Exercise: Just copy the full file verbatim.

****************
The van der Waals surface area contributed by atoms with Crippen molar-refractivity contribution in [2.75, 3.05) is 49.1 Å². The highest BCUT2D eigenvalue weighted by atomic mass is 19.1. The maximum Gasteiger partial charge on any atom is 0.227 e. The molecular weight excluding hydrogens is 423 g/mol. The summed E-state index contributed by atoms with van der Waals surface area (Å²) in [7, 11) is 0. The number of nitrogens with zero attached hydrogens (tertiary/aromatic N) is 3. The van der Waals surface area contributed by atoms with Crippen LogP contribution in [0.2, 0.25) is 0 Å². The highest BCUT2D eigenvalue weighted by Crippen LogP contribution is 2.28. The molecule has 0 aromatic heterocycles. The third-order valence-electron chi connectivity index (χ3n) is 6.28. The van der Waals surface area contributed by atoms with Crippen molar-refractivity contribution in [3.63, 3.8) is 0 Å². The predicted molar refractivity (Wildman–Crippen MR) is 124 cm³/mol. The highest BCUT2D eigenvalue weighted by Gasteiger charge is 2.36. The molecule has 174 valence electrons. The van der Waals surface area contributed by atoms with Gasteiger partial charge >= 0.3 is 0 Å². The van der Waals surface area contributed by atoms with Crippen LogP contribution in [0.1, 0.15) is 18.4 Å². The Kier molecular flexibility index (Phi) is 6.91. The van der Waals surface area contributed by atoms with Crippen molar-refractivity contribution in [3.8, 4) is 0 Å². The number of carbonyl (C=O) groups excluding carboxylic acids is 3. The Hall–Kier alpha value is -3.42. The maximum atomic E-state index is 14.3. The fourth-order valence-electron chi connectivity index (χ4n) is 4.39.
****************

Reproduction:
The van der Waals surface area contributed by atoms with Crippen molar-refractivity contribution in [2.75, 3.05) is 49.1 Å². The highest BCUT2D eigenvalue weighted by atomic mass is 19.1. The maximum Gasteiger partial charge on any atom is 0.227 e. The molecular weight excluding hydrogens is 423 g/mol. The summed E-state index contributed by atoms with van der Waals surface area (Å²) in [7, 11) is 0. The number of nitrogens with zero attached hydrogens (tertiary/aromatic N) is 3. The van der Waals surface area contributed by atoms with Crippen LogP contribution in [0.2, 0.25) is 0 Å². The highest BCUT2D eigenvalue weighted by Crippen LogP contribution is 2.28. The molecule has 0 aromatic heterocycles. The third-order valence-electron chi connectivity index (χ3n) is 6.28. The van der Waals surface area contributed by atoms with Crippen molar-refractivity contribution in [3.63, 3.8) is 0 Å². The predicted molar refractivity (Wildman–Crippen MR) is 124 cm³/mol. The highest BCUT2D eigenvalue weighted by Gasteiger charge is 2.36. The molecule has 174 valence electrons. The van der Waals surface area contributed by atoms with Gasteiger partial charge >= 0.3 is 0 Å². The van der Waals surface area contributed by atoms with Crippen LogP contribution in [0.1, 0.15) is 18.4 Å². The Kier molecular flexibility index (Phi) is 6.91. The van der Waals surface area contributed by atoms with Crippen molar-refractivity contribution in [3.8, 4) is 0 Å². The number of carbonyl (C=O) groups excluding carboxylic acids is 3. The Hall–Kier alpha value is -3.42. The maximum atomic E-state index is 14.3. The fourth-order valence-electron chi connectivity index (χ4n) is 4.39.